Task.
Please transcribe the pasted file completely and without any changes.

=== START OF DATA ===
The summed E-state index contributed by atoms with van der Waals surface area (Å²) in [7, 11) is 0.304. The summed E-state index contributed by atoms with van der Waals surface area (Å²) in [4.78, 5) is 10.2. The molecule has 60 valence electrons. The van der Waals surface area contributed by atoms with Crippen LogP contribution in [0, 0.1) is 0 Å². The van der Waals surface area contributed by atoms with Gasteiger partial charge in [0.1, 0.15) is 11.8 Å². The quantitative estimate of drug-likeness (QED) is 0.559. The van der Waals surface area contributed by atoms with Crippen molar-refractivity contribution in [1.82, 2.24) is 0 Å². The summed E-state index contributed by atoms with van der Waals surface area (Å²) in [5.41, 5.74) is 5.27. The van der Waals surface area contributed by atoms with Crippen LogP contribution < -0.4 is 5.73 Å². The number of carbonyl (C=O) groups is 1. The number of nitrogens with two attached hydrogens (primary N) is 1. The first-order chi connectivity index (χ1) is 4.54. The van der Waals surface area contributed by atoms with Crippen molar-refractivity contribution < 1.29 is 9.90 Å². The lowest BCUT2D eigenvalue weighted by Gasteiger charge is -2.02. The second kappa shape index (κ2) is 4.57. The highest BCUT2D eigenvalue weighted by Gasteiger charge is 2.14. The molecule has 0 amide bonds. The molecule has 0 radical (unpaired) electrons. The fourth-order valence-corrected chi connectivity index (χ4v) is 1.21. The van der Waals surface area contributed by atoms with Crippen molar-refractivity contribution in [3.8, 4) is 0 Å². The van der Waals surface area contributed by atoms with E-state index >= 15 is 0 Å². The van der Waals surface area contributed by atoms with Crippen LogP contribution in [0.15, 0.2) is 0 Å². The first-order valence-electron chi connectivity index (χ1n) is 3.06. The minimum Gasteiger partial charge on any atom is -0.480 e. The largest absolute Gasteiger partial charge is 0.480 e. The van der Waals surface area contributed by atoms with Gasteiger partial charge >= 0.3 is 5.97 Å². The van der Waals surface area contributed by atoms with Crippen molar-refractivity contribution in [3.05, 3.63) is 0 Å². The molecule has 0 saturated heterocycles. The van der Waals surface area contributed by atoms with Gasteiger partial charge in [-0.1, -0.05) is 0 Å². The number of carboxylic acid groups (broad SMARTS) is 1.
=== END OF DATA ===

The summed E-state index contributed by atoms with van der Waals surface area (Å²) in [7, 11) is 0.304. The summed E-state index contributed by atoms with van der Waals surface area (Å²) in [4.78, 5) is 10.2. The molecule has 60 valence electrons. The van der Waals surface area contributed by atoms with Crippen LogP contribution in [0, 0.1) is 0 Å². The van der Waals surface area contributed by atoms with Gasteiger partial charge in [0.1, 0.15) is 11.8 Å². The quantitative estimate of drug-likeness (QED) is 0.559. The van der Waals surface area contributed by atoms with Crippen molar-refractivity contribution in [1.82, 2.24) is 0 Å². The summed E-state index contributed by atoms with van der Waals surface area (Å²) in [5.41, 5.74) is 5.27. The van der Waals surface area contributed by atoms with Crippen LogP contribution < -0.4 is 5.73 Å². The number of carbonyl (C=O) groups is 1. The number of nitrogens with two attached hydrogens (primary N) is 1. The first-order chi connectivity index (χ1) is 4.54. The van der Waals surface area contributed by atoms with Crippen molar-refractivity contribution < 1.29 is 9.90 Å². The lowest BCUT2D eigenvalue weighted by Gasteiger charge is -2.02. The second kappa shape index (κ2) is 4.57. The highest BCUT2D eigenvalue weighted by Gasteiger charge is 2.14. The molecule has 0 amide bonds. The molecule has 0 radical (unpaired) electrons. The fourth-order valence-corrected chi connectivity index (χ4v) is 1.21. The van der Waals surface area contributed by atoms with Crippen molar-refractivity contribution in [3.8, 4) is 0 Å². The van der Waals surface area contributed by atoms with E-state index >= 15 is 0 Å². The van der Waals surface area contributed by atoms with Crippen LogP contribution in [0.15, 0.2) is 0 Å². The first-order valence-electron chi connectivity index (χ1n) is 3.06. The minimum Gasteiger partial charge on any atom is -0.480 e. The largest absolute Gasteiger partial charge is 0.480 e. The van der Waals surface area contributed by atoms with Gasteiger partial charge >= 0.3 is 5.97 Å². The van der Waals surface area contributed by atoms with Crippen molar-refractivity contribution in [3.05, 3.63) is 0 Å². The molecule has 0 saturated heterocycles. The van der Waals surface area contributed by atoms with Gasteiger partial charge in [-0.1, -0.05) is 0 Å². The number of carboxylic acid groups (broad SMARTS) is 1.